Column One:
Eye on Unmarried America

October 3, 2005


California marriage veto hides sweeping new business regulations

by Thomas F. Coleman
Very clever, Arnold.  Issue a veto message on gay marriage at the same time you sign a major consumer protection bill into law and maybe the media will focus on the former while ignoring the latter.

Guess what?  Your strategy worked.

Last Thursday, California Governor Arnold Schwarzenegger issued a press release announcing that he had just signed 47 bills and vetoed 52 others.  Like moths drawn to a flame, the media was consumed by the Governor's veto of AB 489, a measure which would have legalized same-sex marriage in the state.

Buried in the list of the 47 bills signed into law was AB 1400, a bill which could have a major impact on businesses and consumers alike.  Called "The Civil Rights Act of 2005," the new law adds "marital status" to the Unruh Civil Rights Act -- a California statute which prohibits any business establishment of any kind whatsoever from engaging in discriminatory business practices.

Many businesses give discounts to the spouse of a consumer which are not given to the unmarried partner of a consumer. 

Some health clubs, such as Ballys Total Fitness, for example, allow a "family" member of an existing patron to join with a major price discount.  But when the fine print is scrutinized it becomes clear that an unmarried partner or a long-term roommate or even a cousin who lives with a club patron would not be eligible for the discount.  Only legally married couples qualify.

Some automobile clubs allow spouses to be added as an associate or joint member for free or with a major price cut, while charging full price for a second membership when a club member adds a roommate, partner, or unmarried blood relative living with the member.

Many insurance companies discriminate on the basis of marital status, charging higher auto premiums to an unmarried motorist than a married one.  Some companies refuse to issue joint renter's insurance policies to unmarried couples although a married couple can get a big discount in price by taking out a joint policy together.

By adding "marital status" to the Unruh Civil Rights Act, the bill just signed into law by Gov. Schwarzenegger calls into question the legality of charging some customers more than others because they are unmarried.

Some 20 years ago the California Supreme Court declared that price distinctions based on "sex" violated the Unruh Civil Rights Act.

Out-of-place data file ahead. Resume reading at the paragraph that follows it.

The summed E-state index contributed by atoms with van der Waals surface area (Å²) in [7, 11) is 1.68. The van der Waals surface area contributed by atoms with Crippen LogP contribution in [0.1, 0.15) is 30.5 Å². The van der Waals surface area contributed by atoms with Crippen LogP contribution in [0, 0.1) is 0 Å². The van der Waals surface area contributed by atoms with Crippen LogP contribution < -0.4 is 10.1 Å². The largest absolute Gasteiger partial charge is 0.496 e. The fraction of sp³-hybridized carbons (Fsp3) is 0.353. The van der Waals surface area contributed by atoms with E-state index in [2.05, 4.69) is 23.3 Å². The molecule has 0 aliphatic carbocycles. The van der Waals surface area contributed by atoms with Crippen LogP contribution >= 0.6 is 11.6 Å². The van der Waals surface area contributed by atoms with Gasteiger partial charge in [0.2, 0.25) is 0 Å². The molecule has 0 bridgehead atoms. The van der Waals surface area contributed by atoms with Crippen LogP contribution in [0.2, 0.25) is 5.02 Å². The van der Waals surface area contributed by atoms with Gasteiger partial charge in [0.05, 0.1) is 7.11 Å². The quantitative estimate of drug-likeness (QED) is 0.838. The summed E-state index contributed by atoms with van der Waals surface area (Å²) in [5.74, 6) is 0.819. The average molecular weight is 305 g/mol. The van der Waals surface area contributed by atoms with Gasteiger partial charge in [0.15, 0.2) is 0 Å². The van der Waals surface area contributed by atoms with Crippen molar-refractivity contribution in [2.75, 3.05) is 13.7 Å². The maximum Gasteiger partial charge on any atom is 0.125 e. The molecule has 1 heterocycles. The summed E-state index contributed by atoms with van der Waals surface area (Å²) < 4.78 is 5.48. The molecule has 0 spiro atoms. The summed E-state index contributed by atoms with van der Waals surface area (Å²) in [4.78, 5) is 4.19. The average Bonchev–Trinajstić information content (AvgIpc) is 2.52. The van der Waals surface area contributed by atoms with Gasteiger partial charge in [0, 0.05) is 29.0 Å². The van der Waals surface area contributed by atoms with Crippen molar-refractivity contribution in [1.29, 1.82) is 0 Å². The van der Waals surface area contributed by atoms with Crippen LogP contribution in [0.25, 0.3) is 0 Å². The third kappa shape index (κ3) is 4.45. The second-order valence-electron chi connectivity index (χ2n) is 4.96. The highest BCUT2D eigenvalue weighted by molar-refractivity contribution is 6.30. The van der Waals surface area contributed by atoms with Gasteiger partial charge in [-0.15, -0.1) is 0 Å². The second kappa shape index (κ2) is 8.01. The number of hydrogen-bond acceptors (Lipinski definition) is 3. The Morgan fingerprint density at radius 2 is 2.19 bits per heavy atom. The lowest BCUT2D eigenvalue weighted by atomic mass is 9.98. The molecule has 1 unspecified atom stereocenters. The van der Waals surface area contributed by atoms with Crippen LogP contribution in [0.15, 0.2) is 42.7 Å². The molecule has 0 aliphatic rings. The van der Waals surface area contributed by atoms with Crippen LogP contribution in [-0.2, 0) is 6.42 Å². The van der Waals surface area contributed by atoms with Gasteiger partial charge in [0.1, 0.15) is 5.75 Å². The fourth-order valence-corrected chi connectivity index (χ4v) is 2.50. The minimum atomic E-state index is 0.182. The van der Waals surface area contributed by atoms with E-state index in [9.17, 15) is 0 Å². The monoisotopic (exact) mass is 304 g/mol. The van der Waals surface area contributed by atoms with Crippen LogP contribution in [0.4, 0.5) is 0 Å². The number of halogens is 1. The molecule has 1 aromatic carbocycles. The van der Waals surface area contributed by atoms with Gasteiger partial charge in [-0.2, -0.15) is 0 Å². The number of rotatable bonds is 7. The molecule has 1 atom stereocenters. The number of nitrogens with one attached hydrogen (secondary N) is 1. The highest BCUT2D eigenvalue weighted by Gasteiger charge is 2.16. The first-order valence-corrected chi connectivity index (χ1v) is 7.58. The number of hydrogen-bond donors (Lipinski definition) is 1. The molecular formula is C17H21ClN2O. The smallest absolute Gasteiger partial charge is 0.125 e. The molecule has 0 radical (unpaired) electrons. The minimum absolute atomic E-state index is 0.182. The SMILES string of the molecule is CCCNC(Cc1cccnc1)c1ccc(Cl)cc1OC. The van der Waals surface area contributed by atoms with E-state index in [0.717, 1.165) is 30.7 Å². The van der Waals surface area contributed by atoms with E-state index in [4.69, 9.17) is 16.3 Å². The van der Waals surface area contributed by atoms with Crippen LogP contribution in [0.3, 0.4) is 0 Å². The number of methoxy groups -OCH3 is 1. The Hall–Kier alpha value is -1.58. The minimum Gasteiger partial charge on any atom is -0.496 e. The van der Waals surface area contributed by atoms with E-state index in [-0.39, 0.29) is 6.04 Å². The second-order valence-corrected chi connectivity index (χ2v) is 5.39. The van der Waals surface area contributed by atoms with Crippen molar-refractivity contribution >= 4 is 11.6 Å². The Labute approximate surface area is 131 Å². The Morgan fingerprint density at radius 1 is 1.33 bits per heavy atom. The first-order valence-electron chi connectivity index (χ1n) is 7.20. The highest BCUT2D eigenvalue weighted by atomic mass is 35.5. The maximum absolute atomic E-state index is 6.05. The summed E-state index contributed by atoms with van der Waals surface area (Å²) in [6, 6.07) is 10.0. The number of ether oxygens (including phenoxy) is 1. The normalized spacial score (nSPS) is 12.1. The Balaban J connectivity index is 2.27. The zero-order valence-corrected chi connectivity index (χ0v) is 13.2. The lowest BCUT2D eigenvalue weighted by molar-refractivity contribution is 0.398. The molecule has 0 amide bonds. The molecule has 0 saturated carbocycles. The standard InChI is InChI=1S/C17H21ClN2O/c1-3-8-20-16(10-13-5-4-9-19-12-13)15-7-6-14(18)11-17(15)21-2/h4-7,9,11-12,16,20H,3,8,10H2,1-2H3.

In that case, Dennis Koire visited several car washes which advertised "ladies day" discounts and asked for the price break but was refused.  Koire then went to several nightclubs which allowed women to enter without a cover charge on "ladies night."  He asked to enter for free but was refused.

Koire then sued these business establishments and argued that charging a man more than a woman for the same service was "sex" discrimination in violation of the Unruh Act.  The California Supreme Court agreed, concluding that the statute prohibited "sex-based price discounts."

Now that the term "marital status" has been added to the same statute, a similar rationale should apply to discounts or price differentials that a business might apply to a married person or couple but not to an unmarried person or couple.

In the Koire case, the Supreme Court rejected the argument that price differentials should be permissible because they are profitable.  Just as the court refused to allow a profit motive to justify sex-based pricing practices, it could just as easily reject economic considerations as a justification for marital status price distinctions.

It is interesting that no major businesses or trade associations came forward in the legislative process to oppose the new "marital status" protections in AB 1400.  The only significant opposition was from a variety of religious organizations and "traditional values" groups.

But where were these "family values" folks last week when the Governor signed a major piece of civil rights legislation prohibiting marital status discrimination by California businesses?  They were falling all over themselves and each other to heap praise on the Governor for vetoing the gay marriage bill, that's where they were.

His veto message now places the ultimate decision about legalizing gay marriage with the California Supreme Court.  This shifts the focus of attention to judges who won't be up for election next year.

Very clever, Arnold. 

Unmarried America 2005

Thomas F. Coleman, Executive Director of Unmarried America, is an attorney with 33 years of experience in singles' rights, family diversity, domestic partner benefits, and marital status discrimination.  Each week he adds a new commentary to Column One: Eye on Unmarried America. E-mail: Unmarried America is a nonprofit information service for unmarried employees, consumers, taxpayers, and voters.